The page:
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HIS FORTUNES AND MISFORTUNES,
HIS FRIENDS AND HIS GREATEST ENEMY.
W. M. THACKERA Y.
IN THREE VOLUMES,
TO DR. JOHN ELLIOTSON.
MY DEAR Doctor,
Thirteen months ago, when it seemed likely that this story had come to a close, a kind friend brought you to my bedside, whence, in all probability, I never should have risen but for your constant watchfulness and skill. I like to recall your great goodness and kindness (as well as many acts of others, showing quite a surprising friendship and sympathy) at that time, when kindness and friendship were most needed and welcome.
And as you would take no other fee but thanks, let me record them here in behalf of me and mine, and subscribe myself,
Yours most sincerely and gratefully,
W. M. THACKERAY.
Ꮲ Ꭱ E F A C E.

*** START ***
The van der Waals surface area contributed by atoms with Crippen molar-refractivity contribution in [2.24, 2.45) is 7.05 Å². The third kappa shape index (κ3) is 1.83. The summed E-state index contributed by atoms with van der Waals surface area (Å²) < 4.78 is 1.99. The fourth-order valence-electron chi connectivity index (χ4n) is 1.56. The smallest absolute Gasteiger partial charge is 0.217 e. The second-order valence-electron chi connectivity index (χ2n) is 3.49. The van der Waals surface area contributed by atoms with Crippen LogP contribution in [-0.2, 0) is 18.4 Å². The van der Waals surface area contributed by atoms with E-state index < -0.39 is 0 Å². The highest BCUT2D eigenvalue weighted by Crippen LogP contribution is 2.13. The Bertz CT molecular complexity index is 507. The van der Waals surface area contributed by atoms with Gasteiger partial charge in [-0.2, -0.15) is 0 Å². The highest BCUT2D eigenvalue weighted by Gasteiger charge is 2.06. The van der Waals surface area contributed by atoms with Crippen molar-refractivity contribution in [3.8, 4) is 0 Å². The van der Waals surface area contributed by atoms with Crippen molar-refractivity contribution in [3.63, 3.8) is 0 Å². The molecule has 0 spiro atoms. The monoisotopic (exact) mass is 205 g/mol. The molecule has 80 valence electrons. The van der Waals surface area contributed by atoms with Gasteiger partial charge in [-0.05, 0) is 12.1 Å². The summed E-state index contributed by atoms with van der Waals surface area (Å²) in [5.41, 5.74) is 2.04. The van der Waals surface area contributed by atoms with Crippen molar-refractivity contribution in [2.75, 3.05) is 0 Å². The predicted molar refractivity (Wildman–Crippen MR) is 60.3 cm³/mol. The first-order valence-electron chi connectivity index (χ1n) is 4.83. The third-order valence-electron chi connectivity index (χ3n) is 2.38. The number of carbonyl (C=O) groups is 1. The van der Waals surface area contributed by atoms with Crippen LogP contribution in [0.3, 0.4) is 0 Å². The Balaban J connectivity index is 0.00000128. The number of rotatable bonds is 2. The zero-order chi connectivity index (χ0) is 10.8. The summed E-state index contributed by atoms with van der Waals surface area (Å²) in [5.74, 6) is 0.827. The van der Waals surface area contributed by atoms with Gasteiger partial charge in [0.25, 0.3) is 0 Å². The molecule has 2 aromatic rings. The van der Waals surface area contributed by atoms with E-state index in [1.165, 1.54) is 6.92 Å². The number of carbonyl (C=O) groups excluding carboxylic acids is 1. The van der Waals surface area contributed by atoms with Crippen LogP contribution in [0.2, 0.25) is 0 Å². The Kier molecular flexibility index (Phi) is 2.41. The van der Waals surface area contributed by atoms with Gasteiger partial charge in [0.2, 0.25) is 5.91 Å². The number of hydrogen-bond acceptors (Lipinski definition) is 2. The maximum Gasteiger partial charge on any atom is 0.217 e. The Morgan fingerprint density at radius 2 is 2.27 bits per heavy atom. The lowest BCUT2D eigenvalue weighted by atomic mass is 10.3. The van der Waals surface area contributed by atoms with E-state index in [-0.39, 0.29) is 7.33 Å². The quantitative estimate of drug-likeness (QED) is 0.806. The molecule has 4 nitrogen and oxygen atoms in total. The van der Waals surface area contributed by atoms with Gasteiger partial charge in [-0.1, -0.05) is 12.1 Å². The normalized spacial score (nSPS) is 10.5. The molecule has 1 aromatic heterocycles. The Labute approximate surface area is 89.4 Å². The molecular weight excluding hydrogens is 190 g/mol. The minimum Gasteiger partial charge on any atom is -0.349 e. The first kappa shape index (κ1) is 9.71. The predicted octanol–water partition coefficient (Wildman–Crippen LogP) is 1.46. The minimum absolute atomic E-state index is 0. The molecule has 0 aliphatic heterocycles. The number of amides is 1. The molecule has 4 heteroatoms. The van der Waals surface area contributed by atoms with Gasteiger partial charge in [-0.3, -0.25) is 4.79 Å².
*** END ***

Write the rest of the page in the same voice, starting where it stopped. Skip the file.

How can that last word, the Preface, be any thing but melancholy, and who can be glad when he says farewell? If this kind of composition, of which the two years' product is now laid before the public, fail in art, as it constantly does and must, it at least has the advantage of a certain truth and honesty, which a work more elaborate might lose. In his constant communication with the reader, the writer is forced into frankness of expression, and to speak out his own mind and feelings as they urge him. Many a slip of the pen and the printer, many a word spoken in haste, he sees and would recall as he looks over his volume, It is a sort of confidential talk between writer and reader, which must often be dull, must often flag. In the course of his volubility, the perpetual speaker must of necessity lay bare his own weaknesses, vanities, peculiarities. And as we judge of a man's character, after long frequenting his society, not by one speech, or by one mood or opinion, or by one day's talk, but by the tenor of his general bearing and conversation; so of a writer, who delivers himself up to you perforce unreservedly, you may say, Is he honest?